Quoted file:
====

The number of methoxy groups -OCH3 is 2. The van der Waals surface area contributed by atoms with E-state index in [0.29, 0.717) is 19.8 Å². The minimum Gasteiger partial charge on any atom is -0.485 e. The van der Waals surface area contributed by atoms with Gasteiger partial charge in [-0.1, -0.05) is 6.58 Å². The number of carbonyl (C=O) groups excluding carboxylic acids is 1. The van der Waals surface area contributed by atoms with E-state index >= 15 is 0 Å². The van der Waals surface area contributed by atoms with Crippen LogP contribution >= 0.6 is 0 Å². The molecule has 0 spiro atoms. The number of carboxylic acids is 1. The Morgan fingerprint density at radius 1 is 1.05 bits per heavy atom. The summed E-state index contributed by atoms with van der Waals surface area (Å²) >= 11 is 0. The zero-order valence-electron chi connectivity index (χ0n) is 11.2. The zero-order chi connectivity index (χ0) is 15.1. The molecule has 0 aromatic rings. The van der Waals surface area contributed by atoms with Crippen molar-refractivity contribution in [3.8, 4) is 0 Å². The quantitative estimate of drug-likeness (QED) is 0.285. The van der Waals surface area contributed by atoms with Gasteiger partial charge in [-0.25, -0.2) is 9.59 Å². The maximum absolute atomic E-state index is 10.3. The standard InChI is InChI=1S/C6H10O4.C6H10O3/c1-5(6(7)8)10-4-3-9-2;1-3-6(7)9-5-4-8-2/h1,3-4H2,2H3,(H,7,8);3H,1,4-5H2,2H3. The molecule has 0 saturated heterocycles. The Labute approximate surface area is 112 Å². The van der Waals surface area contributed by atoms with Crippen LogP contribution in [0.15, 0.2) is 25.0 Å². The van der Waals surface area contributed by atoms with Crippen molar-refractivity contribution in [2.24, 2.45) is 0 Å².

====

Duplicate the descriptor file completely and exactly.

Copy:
The number of methoxy groups -OCH3 is 2. The van der Waals surface area contributed by atoms with E-state index in [0.29, 0.717) is 19.8 Å². The minimum Gasteiger partial charge on any atom is -0.485 e. The van der Waals surface area contributed by atoms with Gasteiger partial charge in [-0.1, -0.05) is 6.58 Å². The number of carbonyl (C=O) groups excluding carboxylic acids is 1. The van der Waals surface area contributed by atoms with E-state index >= 15 is 0 Å². The van der Waals surface area contributed by atoms with Crippen LogP contribution >= 0.6 is 0 Å². The molecule has 0 spiro atoms. The number of carboxylic acids is 1. The Morgan fingerprint density at radius 1 is 1.05 bits per heavy atom. The summed E-state index contributed by atoms with van der Waals surface area (Å²) >= 11 is 0. The zero-order valence-electron chi connectivity index (χ0n) is 11.2. The zero-order chi connectivity index (χ0) is 15.1. The molecule has 0 aromatic rings. The van der Waals surface area contributed by atoms with Crippen molar-refractivity contribution in [3.8, 4) is 0 Å². The quantitative estimate of drug-likeness (QED) is 0.285. The van der Waals surface area contributed by atoms with Gasteiger partial charge in [-0.25, -0.2) is 9.59 Å². The maximum absolute atomic E-state index is 10.3. The standard InChI is InChI=1S/C6H10O4.C6H10O3/c1-5(6(7)8)10-4-3-9-2;1-3-6(7)9-5-4-8-2/h1,3-4H2,2H3,(H,7,8);3H,1,4-5H2,2H3. The molecule has 0 saturated heterocycles. The Labute approximate surface area is 112 Å². The van der Waals surface area contributed by atoms with Crippen LogP contribution in [0.15, 0.2) is 25.0 Å². The van der Waals surface area contributed by atoms with Crippen molar-refractivity contribution in [2.24, 2.45) is 0 Å².